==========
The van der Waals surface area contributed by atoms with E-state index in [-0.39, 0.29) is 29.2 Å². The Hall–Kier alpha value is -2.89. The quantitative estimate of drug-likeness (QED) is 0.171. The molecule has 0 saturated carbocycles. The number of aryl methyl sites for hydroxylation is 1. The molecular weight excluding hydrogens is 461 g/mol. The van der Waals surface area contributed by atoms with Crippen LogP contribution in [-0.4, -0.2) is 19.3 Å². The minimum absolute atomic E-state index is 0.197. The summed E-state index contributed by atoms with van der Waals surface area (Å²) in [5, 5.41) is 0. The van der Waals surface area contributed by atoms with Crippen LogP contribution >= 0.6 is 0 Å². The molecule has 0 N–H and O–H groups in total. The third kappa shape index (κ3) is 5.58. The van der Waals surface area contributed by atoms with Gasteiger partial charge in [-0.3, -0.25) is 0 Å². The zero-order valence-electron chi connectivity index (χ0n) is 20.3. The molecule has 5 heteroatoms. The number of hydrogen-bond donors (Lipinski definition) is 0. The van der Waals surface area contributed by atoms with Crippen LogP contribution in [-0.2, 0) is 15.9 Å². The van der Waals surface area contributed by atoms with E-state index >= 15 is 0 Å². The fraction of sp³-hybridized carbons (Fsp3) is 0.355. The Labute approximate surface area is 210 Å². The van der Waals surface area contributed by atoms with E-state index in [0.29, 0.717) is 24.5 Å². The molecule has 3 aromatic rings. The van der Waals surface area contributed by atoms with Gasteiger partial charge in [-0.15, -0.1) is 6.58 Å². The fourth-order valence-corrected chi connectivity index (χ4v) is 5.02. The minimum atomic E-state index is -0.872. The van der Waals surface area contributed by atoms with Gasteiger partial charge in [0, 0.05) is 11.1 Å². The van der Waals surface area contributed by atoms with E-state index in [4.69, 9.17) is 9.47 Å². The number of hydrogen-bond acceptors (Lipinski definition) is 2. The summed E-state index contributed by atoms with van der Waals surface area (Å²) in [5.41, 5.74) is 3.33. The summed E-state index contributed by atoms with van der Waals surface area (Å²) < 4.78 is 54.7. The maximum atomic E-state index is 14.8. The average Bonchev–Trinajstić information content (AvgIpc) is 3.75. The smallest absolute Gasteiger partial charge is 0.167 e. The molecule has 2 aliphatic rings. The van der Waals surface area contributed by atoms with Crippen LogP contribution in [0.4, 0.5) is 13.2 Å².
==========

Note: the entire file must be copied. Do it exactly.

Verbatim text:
The van der Waals surface area contributed by atoms with E-state index in [-0.39, 0.29) is 29.2 Å². The Hall–Kier alpha value is -2.89. The quantitative estimate of drug-likeness (QED) is 0.171. The molecule has 0 saturated carbocycles. The number of aryl methyl sites for hydroxylation is 1. The molecular weight excluding hydrogens is 461 g/mol. The van der Waals surface area contributed by atoms with Crippen LogP contribution in [-0.4, -0.2) is 19.3 Å². The minimum absolute atomic E-state index is 0.197. The summed E-state index contributed by atoms with van der Waals surface area (Å²) in [5, 5.41) is 0. The van der Waals surface area contributed by atoms with Crippen LogP contribution >= 0.6 is 0 Å². The molecule has 0 N–H and O–H groups in total. The third kappa shape index (κ3) is 5.58. The van der Waals surface area contributed by atoms with Gasteiger partial charge in [-0.3, -0.25) is 0 Å². The zero-order valence-electron chi connectivity index (χ0n) is 20.3. The molecule has 5 heteroatoms. The number of hydrogen-bond donors (Lipinski definition) is 0. The van der Waals surface area contributed by atoms with Crippen LogP contribution in [-0.2, 0) is 15.9 Å². The van der Waals surface area contributed by atoms with E-state index >= 15 is 0 Å². The fraction of sp³-hybridized carbons (Fsp3) is 0.355. The Labute approximate surface area is 210 Å². The van der Waals surface area contributed by atoms with E-state index in [0.29, 0.717) is 24.5 Å². The molecule has 3 aromatic rings. The van der Waals surface area contributed by atoms with Gasteiger partial charge in [-0.15, -0.1) is 6.58 Å². The fourth-order valence-corrected chi connectivity index (χ4v) is 5.02. The minimum atomic E-state index is -0.872. The van der Waals surface area contributed by atoms with Gasteiger partial charge in [0, 0.05) is 11.1 Å². The van der Waals surface area contributed by atoms with E-state index in [4.69, 9.17) is 9.47 Å². The number of hydrogen-bond acceptors (Lipinski definition) is 2. The summed E-state index contributed by atoms with van der Waals surface area (Å²) in [5.41, 5.74) is 3.33. The summed E-state index contributed by atoms with van der Waals surface area (Å²) < 4.78 is 54.7. The maximum atomic E-state index is 14.8. The average Bonchev–Trinajstić information content (AvgIpc) is 3.75. The smallest absolute Gasteiger partial charge is 0.167 e. The molecule has 2 aliphatic rings. The van der Waals surface area contributed by atoms with Crippen LogP contribution in [0.4, 0.5) is 13.2 Å².